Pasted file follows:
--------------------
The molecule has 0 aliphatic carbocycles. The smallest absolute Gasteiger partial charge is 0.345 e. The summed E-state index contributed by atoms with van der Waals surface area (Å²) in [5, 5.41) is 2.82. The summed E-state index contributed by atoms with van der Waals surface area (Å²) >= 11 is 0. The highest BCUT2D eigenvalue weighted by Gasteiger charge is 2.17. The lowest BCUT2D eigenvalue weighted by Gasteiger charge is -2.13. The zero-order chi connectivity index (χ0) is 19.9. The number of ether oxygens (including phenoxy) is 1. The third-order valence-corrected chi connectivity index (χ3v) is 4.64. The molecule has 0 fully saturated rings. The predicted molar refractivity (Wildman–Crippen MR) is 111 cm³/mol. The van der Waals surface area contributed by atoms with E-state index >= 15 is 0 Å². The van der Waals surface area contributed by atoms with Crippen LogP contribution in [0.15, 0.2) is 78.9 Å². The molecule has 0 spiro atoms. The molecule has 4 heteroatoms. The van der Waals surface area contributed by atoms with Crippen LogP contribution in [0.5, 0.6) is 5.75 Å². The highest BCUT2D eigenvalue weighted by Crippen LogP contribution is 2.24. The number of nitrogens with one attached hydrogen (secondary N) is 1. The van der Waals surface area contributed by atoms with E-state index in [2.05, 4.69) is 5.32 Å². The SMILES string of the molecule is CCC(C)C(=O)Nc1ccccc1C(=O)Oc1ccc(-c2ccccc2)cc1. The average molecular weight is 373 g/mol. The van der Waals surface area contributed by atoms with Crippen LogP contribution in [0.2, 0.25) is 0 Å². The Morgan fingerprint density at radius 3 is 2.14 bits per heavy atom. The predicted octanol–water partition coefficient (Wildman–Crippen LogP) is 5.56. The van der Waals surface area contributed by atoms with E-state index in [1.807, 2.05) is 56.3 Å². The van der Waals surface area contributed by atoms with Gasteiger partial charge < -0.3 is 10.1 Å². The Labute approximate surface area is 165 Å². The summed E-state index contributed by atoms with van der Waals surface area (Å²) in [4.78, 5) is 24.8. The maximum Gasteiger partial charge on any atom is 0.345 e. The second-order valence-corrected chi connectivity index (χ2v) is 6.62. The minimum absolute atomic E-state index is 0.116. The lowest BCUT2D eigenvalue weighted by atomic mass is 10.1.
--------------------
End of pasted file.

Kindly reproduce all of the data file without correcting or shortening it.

The molecule has 0 aliphatic carbocycles. The smallest absolute Gasteiger partial charge is 0.345 e. The summed E-state index contributed by atoms with van der Waals surface area (Å²) in [5, 5.41) is 2.82. The summed E-state index contributed by atoms with van der Waals surface area (Å²) >= 11 is 0. The highest BCUT2D eigenvalue weighted by Gasteiger charge is 2.17. The lowest BCUT2D eigenvalue weighted by Gasteiger charge is -2.13. The zero-order chi connectivity index (χ0) is 19.9. The number of ether oxygens (including phenoxy) is 1. The third-order valence-corrected chi connectivity index (χ3v) is 4.64. The molecule has 0 fully saturated rings. The predicted molar refractivity (Wildman–Crippen MR) is 111 cm³/mol. The van der Waals surface area contributed by atoms with E-state index >= 15 is 0 Å². The van der Waals surface area contributed by atoms with Crippen LogP contribution in [0.15, 0.2) is 78.9 Å². The molecule has 0 spiro atoms. The molecule has 4 heteroatoms. The van der Waals surface area contributed by atoms with Crippen LogP contribution in [0.5, 0.6) is 5.75 Å². The highest BCUT2D eigenvalue weighted by Crippen LogP contribution is 2.24. The number of nitrogens with one attached hydrogen (secondary N) is 1. The van der Waals surface area contributed by atoms with E-state index in [2.05, 4.69) is 5.32 Å². The SMILES string of the molecule is CCC(C)C(=O)Nc1ccccc1C(=O)Oc1ccc(-c2ccccc2)cc1. The average molecular weight is 373 g/mol. The van der Waals surface area contributed by atoms with Crippen LogP contribution in [0.2, 0.25) is 0 Å². The Morgan fingerprint density at radius 3 is 2.14 bits per heavy atom. The predicted octanol–water partition coefficient (Wildman–Crippen LogP) is 5.56. The van der Waals surface area contributed by atoms with E-state index in [1.807, 2.05) is 56.3 Å². The van der Waals surface area contributed by atoms with Gasteiger partial charge < -0.3 is 10.1 Å². The Labute approximate surface area is 165 Å². The summed E-state index contributed by atoms with van der Waals surface area (Å²) in [4.78, 5) is 24.8. The maximum Gasteiger partial charge on any atom is 0.345 e. The second-order valence-corrected chi connectivity index (χ2v) is 6.62. The minimum absolute atomic E-state index is 0.116. The lowest BCUT2D eigenvalue weighted by atomic mass is 10.1.